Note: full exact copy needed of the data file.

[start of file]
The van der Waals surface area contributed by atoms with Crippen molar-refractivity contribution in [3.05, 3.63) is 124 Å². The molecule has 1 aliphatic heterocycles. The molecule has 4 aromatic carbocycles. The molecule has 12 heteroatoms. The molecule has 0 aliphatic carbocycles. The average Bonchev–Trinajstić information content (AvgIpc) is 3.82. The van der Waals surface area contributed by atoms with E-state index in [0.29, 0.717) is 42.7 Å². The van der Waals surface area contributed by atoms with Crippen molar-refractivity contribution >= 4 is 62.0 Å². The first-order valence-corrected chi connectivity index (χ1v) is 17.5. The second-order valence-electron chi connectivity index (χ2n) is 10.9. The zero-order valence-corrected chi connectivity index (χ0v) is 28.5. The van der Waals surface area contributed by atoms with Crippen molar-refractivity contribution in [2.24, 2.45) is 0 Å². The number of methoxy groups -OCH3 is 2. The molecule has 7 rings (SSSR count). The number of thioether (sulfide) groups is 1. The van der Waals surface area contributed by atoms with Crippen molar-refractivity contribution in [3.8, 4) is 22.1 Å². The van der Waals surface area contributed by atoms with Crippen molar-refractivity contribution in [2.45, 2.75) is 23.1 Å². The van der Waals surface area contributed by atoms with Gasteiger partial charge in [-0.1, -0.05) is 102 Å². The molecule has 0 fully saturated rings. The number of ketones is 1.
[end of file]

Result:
The van der Waals surface area contributed by atoms with Crippen molar-refractivity contribution in [3.05, 3.63) is 124 Å². The molecule has 1 aliphatic heterocycles. The molecule has 4 aromatic carbocycles. The molecule has 12 heteroatoms. The molecule has 0 aliphatic carbocycles. The average Bonchev–Trinajstić information content (AvgIpc) is 3.82. The van der Waals surface area contributed by atoms with E-state index in [0.29, 0.717) is 42.7 Å². The van der Waals surface area contributed by atoms with Crippen molar-refractivity contribution >= 4 is 62.0 Å². The first-order valence-corrected chi connectivity index (χ1v) is 17.5. The second-order valence-electron chi connectivity index (χ2n) is 10.9. The zero-order valence-corrected chi connectivity index (χ0v) is 28.5. The van der Waals surface area contributed by atoms with Crippen molar-refractivity contribution in [2.24, 2.45) is 0 Å². The number of methoxy groups -OCH3 is 2. The molecule has 7 rings (SSSR count). The number of thioether (sulfide) groups is 1. The van der Waals surface area contributed by atoms with Crippen molar-refractivity contribution in [3.8, 4) is 22.1 Å². The van der Waals surface area contributed by atoms with Crippen molar-refractivity contribution in [2.45, 2.75) is 23.1 Å². The van der Waals surface area contributed by atoms with Gasteiger partial charge in [-0.1, -0.05) is 102 Å². The molecule has 0 fully saturated rings. The number of ketones is 1.